Skip to main content
ARS Home » Research » Publications at this Location » Publication #323709

Title: Transport and retention of bacteria and viruses in biochar-amended sand

item SASIDHARAN, SALINI - Commonwealth Scientific And Industrial Research Organisation (CSIRO)
item TORKZABAN, SAEED - Flinders University
item Bradford, Scott
item KOOKANA, RAI - Commonwealth Scientific And Industrial Research Organisation (CSIRO)
item PAGE, DECLAN - Commonwealth Scientific And Industrial Research Organisation (CSIRO)
item COOK, PETER - Flinders University

Submitted to: Science of the Total Environment
Publication Type: Peer Reviewed Journal
Publication Acceptance Date: 12/24/2015
Publication Date: 1/25/2016
Citation: Sasidharan, S., Torkzaban, S., Bradford, S.A., Kookana, R., Page, D., Cook, P. 2016. Transport and retention of bacteria and viruses in biochar-amended sand. Science of the Total Environment. 548:100-109.

Interpretive Summary: Biochar has previously been investigated as a soil amendment to mitigate climate change, enhance soil fertility and crop production, and as a sorbent for pesticides, heavy metals, and pathogenic microorganisms. The aim of this study was to gain a better understanding of the underlining mechanisms that control transport and retention of microbes (bacteria and viruses) in biochar-amended sand. Batch and column results demonstrate biochar does not act as an effective sorbent for viruses over a range of solution chemistries and biochar types, and this suggests a potential risk of biochar amendment. Similarly, biochar did not act as an effective sorbent for bacteria in batch studies or in column studies when the sand was amended with coarse biochar particles. In contrast, amendment of sand with fine biochar particles enhanced bacteria retention in column studies due to a reduction of the pore-size distribution that enhanced straining. This information will be of use to scientists, engineers, and government officials concerned with benefits and risks of biochar amendment to soil.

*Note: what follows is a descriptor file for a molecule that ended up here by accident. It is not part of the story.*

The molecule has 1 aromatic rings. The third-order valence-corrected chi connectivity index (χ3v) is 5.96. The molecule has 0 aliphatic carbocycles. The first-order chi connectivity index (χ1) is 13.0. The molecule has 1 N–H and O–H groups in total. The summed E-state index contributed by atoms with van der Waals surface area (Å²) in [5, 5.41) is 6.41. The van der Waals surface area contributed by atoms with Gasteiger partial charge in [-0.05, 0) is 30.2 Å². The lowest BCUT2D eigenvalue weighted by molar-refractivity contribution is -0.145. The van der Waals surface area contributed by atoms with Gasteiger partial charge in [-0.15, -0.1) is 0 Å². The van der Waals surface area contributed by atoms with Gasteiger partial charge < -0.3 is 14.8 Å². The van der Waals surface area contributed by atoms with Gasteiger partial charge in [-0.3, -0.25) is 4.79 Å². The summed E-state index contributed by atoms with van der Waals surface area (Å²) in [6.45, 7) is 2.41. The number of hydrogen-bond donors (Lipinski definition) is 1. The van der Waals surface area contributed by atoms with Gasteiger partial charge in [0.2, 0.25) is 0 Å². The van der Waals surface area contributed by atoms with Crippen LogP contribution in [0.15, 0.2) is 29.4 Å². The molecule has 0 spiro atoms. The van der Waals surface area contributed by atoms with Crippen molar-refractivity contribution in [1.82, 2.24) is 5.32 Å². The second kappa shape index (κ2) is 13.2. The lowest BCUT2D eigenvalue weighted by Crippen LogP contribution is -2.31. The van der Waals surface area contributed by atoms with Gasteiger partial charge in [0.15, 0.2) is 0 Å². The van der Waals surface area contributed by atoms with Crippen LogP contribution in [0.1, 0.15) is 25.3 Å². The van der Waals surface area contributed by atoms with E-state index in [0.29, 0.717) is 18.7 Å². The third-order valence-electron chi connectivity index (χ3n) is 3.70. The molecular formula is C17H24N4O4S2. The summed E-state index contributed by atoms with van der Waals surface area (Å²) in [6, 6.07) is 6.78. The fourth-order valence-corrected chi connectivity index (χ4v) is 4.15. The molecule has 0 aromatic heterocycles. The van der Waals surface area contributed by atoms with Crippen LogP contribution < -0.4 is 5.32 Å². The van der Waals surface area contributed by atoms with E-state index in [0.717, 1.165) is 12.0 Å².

Technical Abstract: The transport and retention of Escherichia coli and phages (PRD1, MS2 and 'X174), as surrogates for human pathogenic bacteria and viruses, respectively, were studied in sand that was amended with biochars produced from various feedstocks. Batch and column studies were conducted to differentiate the roles of attachment and straining, respectively. Batch experiments conducted at various solution chemistry conditions showed negligible attachment of phages and bacteria to biochar before or after chemical activation. At any given solution ionic strength, the attachment of phages was significantly higher on sand than biochar, whereas bacteria showed no attachment to either sand or biochar. Consistent with batch results, biochar addition (10% w/w) to sand reduced phage retention in the column experiments, suggesting a potential negative impact of biochar application to soil on virus removal. In contrast, the retention of bacteria was enhanced in biochar-amended sand columns. However, elimination of the fine fraction (< 60 µm) of biochar particles in biochar-amended sand columns significantly reduced bacteria retention. Results from batch and column experiments suggest that land application of biochar may only play a role in microbe retention via straining, by alteration of pore size distribution, and not through attachment. Consequently, the particle size distribution of biochar and soil is an important factor in determining whether land application of biochar enhances or diminishes microbe retention.